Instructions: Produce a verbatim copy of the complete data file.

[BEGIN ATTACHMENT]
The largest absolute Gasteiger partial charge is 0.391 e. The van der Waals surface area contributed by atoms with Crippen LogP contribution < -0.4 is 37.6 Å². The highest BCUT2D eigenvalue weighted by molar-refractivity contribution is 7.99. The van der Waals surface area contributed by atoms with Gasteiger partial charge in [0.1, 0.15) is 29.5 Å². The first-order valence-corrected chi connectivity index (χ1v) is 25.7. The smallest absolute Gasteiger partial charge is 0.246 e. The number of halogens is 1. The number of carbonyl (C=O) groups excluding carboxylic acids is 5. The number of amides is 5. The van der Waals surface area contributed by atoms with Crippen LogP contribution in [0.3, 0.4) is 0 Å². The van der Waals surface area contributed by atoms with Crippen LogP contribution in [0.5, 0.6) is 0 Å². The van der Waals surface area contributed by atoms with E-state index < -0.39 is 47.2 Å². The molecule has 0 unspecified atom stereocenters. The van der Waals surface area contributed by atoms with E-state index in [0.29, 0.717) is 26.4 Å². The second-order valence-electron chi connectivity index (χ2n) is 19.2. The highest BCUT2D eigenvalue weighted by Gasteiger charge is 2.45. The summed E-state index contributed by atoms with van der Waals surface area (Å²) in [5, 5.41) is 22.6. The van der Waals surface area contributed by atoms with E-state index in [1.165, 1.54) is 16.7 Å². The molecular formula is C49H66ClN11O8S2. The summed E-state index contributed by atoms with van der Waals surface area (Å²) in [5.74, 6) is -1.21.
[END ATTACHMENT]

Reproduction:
The largest absolute Gasteiger partial charge is 0.391 e. The van der Waals surface area contributed by atoms with Crippen LogP contribution < -0.4 is 37.6 Å². The highest BCUT2D eigenvalue weighted by molar-refractivity contribution is 7.99. The van der Waals surface area contributed by atoms with Gasteiger partial charge in [0.1, 0.15) is 29.5 Å². The first-order valence-corrected chi connectivity index (χ1v) is 25.7. The smallest absolute Gasteiger partial charge is 0.246 e. The number of halogens is 1. The number of carbonyl (C=O) groups excluding carboxylic acids is 5. The number of amides is 5. The van der Waals surface area contributed by atoms with Crippen LogP contribution in [0.3, 0.4) is 0 Å². The van der Waals surface area contributed by atoms with Crippen LogP contribution in [0.5, 0.6) is 0 Å². The van der Waals surface area contributed by atoms with E-state index < -0.39 is 47.2 Å². The molecule has 0 unspecified atom stereocenters. The van der Waals surface area contributed by atoms with E-state index in [0.29, 0.717) is 26.4 Å². The second-order valence-electron chi connectivity index (χ2n) is 19.2. The highest BCUT2D eigenvalue weighted by Gasteiger charge is 2.45. The summed E-state index contributed by atoms with van der Waals surface area (Å²) in [5, 5.41) is 22.6. The van der Waals surface area contributed by atoms with E-state index in [1.165, 1.54) is 16.7 Å². The molecular formula is C49H66ClN11O8S2. The summed E-state index contributed by atoms with van der Waals surface area (Å²) in [5.74, 6) is -1.21.